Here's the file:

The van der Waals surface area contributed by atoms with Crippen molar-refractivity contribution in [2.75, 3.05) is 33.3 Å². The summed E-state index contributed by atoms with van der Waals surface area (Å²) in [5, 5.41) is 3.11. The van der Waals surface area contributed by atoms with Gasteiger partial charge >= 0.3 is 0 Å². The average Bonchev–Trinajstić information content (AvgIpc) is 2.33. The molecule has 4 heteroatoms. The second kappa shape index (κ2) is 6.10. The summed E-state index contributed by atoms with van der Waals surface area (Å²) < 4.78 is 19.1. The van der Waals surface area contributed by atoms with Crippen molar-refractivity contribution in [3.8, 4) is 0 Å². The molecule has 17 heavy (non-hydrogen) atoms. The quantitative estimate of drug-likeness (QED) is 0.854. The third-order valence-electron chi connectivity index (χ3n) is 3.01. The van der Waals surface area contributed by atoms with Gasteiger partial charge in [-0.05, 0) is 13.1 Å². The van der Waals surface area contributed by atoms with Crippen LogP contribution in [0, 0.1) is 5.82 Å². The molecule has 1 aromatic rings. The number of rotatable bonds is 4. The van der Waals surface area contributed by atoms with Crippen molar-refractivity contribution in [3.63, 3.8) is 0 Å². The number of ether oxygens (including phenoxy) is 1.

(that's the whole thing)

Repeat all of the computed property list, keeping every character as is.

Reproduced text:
The van der Waals surface area contributed by atoms with Crippen molar-refractivity contribution in [2.75, 3.05) is 33.3 Å². The summed E-state index contributed by atoms with van der Waals surface area (Å²) in [5, 5.41) is 3.11. The van der Waals surface area contributed by atoms with Gasteiger partial charge >= 0.3 is 0 Å². The average Bonchev–Trinajstić information content (AvgIpc) is 2.33. The molecule has 4 heteroatoms. The second kappa shape index (κ2) is 6.10. The summed E-state index contributed by atoms with van der Waals surface area (Å²) < 4.78 is 19.1. The van der Waals surface area contributed by atoms with Crippen molar-refractivity contribution in [3.8, 4) is 0 Å². The molecule has 17 heavy (non-hydrogen) atoms. The quantitative estimate of drug-likeness (QED) is 0.854. The third-order valence-electron chi connectivity index (χ3n) is 3.01. The van der Waals surface area contributed by atoms with Gasteiger partial charge in [-0.05, 0) is 13.1 Å². The van der Waals surface area contributed by atoms with Crippen LogP contribution in [0, 0.1) is 5.82 Å². The molecule has 1 aromatic rings. The number of rotatable bonds is 4. The van der Waals surface area contributed by atoms with Crippen molar-refractivity contribution in [3.63, 3.8) is 0 Å². The number of ether oxygens (including phenoxy) is 1.